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Hotter and hotter for the Attorney

The latest development – the arrest of Baroness Scotland’s former housekeeper and her husband – means this story continues to roll. And if what Guido is reporting turns out to be true, surely her career must be over. If the husband isn’t a solicitor, that’s a bit embarrassing. But if the housekeeper says she never showed her passport to the Attorney, then one of them must be lying, and Baroness Scotland can’t, it seems, prove it’s not her. This must be pretty awful for her: everything she says may be true, and if she does lose her job for it, it’ll be the wrong issue – her taking an overnight allowance in spite of having a London residence is much the worse of the mistakes she’s made. But if that really is what the cleaner says, I doubt even Rasputin could survive it.

It’s doubtful she’ll even make it to Brighton for the Labour conference – and if she does, it may only be for a seaside weekend.

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  1. it’s pretty telling, isn’t it, that in all of her statements she refers only to having seen ‘documents’ – always unspecified. I wonder what she actually saw.

    Her statement said

    “The UK Border Agency is satisfied that […] I took the necessary steps to check the documents to ensure that Ms Tapui was entitled to work in the UK”

    I wonder what documents they cd possibly have been, and why she hasn’t said..
    .-= botogol´s last blog ..Links for 2009-09-23 [] =-.

  2. now – here’s something else interesting. It seems to me that in her statment Baroness Scotland subtly misquotes the UKBA to her advantage.

    The UKBA statement said:
    “The UKBA is also satisfied that the employer took steps to check documents provided to her as proof of right to work in the UK”

    Baroness Scotland said:
    “The UK Border Agency is satisfied that I did not knowingly employ an illegal worker, that I took the necessary steps to check the documents to ensure that Ms Tapui was entitled to work in the UK”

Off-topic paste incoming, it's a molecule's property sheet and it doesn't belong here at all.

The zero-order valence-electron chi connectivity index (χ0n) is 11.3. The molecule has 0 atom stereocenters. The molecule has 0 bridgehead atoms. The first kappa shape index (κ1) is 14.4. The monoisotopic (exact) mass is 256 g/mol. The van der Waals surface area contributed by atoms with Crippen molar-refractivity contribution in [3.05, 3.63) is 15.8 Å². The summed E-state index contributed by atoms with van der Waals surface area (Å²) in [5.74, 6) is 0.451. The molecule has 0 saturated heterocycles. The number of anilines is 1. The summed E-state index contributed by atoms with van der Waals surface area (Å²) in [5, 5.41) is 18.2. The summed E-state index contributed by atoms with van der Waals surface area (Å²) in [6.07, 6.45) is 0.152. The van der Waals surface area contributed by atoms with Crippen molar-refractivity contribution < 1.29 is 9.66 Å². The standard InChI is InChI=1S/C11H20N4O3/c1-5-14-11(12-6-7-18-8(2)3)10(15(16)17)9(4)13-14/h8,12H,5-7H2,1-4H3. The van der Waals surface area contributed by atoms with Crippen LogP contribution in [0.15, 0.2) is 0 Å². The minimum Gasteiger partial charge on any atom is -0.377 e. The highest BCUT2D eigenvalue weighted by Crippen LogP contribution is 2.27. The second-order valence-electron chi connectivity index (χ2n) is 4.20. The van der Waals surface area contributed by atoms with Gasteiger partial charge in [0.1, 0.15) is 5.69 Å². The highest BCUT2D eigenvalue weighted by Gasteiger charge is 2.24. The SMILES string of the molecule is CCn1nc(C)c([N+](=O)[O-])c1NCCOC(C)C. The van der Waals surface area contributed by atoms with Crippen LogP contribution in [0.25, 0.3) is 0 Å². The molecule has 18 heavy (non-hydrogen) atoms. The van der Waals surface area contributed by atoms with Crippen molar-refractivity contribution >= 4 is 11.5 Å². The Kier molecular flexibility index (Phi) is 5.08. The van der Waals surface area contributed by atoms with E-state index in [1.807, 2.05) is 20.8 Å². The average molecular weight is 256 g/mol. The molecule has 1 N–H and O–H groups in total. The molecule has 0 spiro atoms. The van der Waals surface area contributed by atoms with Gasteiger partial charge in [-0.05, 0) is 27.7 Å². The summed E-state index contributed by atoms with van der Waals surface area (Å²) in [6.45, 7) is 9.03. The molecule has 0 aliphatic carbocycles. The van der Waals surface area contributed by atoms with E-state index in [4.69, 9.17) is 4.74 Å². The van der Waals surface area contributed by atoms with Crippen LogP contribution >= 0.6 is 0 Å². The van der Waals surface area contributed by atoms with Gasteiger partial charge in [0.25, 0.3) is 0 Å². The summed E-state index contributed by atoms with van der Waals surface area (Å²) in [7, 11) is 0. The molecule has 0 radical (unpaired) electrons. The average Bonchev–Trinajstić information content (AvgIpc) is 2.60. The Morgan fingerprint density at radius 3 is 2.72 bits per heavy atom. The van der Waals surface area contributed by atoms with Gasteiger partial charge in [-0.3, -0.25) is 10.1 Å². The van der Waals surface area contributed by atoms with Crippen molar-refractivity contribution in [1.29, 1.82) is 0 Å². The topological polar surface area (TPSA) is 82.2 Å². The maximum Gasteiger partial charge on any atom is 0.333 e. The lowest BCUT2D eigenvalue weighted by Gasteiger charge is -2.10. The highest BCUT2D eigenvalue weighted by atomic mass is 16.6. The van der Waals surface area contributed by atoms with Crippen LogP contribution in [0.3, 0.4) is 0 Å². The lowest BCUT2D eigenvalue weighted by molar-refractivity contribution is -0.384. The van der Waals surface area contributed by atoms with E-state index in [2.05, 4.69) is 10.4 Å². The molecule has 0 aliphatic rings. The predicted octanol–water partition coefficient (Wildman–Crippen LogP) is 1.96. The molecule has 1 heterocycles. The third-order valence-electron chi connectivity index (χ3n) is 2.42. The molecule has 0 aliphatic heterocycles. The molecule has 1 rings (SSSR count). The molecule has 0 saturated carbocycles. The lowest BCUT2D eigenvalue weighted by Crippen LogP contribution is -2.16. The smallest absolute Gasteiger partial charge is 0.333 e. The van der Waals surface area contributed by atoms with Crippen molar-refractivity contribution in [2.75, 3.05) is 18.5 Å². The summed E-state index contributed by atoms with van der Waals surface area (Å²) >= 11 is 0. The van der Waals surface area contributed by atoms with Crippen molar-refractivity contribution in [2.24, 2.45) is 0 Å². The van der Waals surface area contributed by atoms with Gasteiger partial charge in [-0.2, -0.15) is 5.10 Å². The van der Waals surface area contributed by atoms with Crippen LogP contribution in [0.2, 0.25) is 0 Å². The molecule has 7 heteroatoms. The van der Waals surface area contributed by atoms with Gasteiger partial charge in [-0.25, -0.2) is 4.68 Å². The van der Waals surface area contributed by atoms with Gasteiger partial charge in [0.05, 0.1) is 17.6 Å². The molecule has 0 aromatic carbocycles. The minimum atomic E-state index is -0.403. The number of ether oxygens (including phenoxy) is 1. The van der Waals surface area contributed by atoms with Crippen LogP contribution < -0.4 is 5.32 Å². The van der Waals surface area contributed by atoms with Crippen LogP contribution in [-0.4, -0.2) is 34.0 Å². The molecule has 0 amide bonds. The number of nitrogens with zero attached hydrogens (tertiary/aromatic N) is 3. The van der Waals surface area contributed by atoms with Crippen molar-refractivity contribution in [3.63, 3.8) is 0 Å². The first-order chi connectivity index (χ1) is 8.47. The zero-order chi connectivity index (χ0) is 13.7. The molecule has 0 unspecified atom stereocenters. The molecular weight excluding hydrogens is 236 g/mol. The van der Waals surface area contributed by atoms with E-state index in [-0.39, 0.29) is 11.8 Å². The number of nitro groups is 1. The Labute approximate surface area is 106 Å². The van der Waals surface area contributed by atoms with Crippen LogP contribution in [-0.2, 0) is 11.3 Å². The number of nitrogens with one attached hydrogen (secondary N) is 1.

See the difference. The UKBA carefully avoided saying that the documents checked actually established any right to work in the UK.

    My guess is that the housekeeper provided some ‘documents’ that were genuine (BS checked) but DID NOT show any right to work. ie they were irrelevant documents.

    Does Baroness Scotland’s statments constitute a lie in itself?
    .-= botogol´s last blog ..Links for 2009-09-23 [] =-.

  3. Ah – I hadn’t spotted that. It might make what the two are saying compatible. But any further focus on what documents she did see – perhaps it was a P45 from a government department she’d previously worked for, say, plus a Home Office letter, say – would be embarrassing in itself.

    I can’t understand why she doesn’t insist on going.

  4. Our comments crossed I think. If anything she’s said unravels to any extent at all, or is shown as having been spin… well, I’m fed up of saying she needs to go. It’d have been better all round if she’d resigned already and avoided a lingering demise, which seems to be the alternative.

  5. The UK border agency framework for penalties is here:

    Assuming allowable reductions are given and assuming that the Baroness co-operated, as the agency accepts she did, then a first offence fine under the framework should only be £5,000 where there have been *no checks* : a first offence with co-operation and partial checks results in only a £2,500 fine under the framework (if the reduction in penalty is given in toto).